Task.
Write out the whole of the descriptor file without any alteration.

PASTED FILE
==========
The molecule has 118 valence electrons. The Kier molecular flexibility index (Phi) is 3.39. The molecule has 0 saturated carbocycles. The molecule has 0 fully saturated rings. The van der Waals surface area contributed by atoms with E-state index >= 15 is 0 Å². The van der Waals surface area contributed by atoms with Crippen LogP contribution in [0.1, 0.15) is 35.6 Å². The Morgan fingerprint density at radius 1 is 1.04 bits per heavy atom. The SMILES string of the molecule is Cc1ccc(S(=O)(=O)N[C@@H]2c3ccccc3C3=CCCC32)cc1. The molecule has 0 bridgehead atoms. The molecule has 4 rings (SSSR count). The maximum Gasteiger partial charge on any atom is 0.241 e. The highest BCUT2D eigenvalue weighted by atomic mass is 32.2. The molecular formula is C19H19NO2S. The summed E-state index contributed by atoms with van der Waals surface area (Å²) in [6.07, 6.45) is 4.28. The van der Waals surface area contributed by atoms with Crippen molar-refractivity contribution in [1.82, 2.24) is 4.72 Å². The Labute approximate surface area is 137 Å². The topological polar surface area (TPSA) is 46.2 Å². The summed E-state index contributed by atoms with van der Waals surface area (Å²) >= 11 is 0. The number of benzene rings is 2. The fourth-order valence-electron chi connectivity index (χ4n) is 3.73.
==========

The molecule has 118 valence electrons. The Kier molecular flexibility index (Phi) is 3.39. The molecule has 0 saturated carbocycles. The molecule has 0 fully saturated rings. The van der Waals surface area contributed by atoms with E-state index >= 15 is 0 Å². The van der Waals surface area contributed by atoms with Crippen LogP contribution in [0.1, 0.15) is 35.6 Å². The Morgan fingerprint density at radius 1 is 1.04 bits per heavy atom. The SMILES string of the molecule is Cc1ccc(S(=O)(=O)N[C@@H]2c3ccccc3C3=CCCC32)cc1. The molecule has 0 bridgehead atoms. The molecule has 4 rings (SSSR count). The maximum Gasteiger partial charge on any atom is 0.241 e. The highest BCUT2D eigenvalue weighted by atomic mass is 32.2. The molecular formula is C19H19NO2S. The summed E-state index contributed by atoms with van der Waals surface area (Å²) in [6.07, 6.45) is 4.28. The van der Waals surface area contributed by atoms with Crippen molar-refractivity contribution in [1.82, 2.24) is 4.72 Å². The Labute approximate surface area is 137 Å². The topological polar surface area (TPSA) is 46.2 Å². The summed E-state index contributed by atoms with van der Waals surface area (Å²) >= 11 is 0. The number of benzene rings is 2. The fourth-order valence-electron chi connectivity index (χ4n) is 3.73.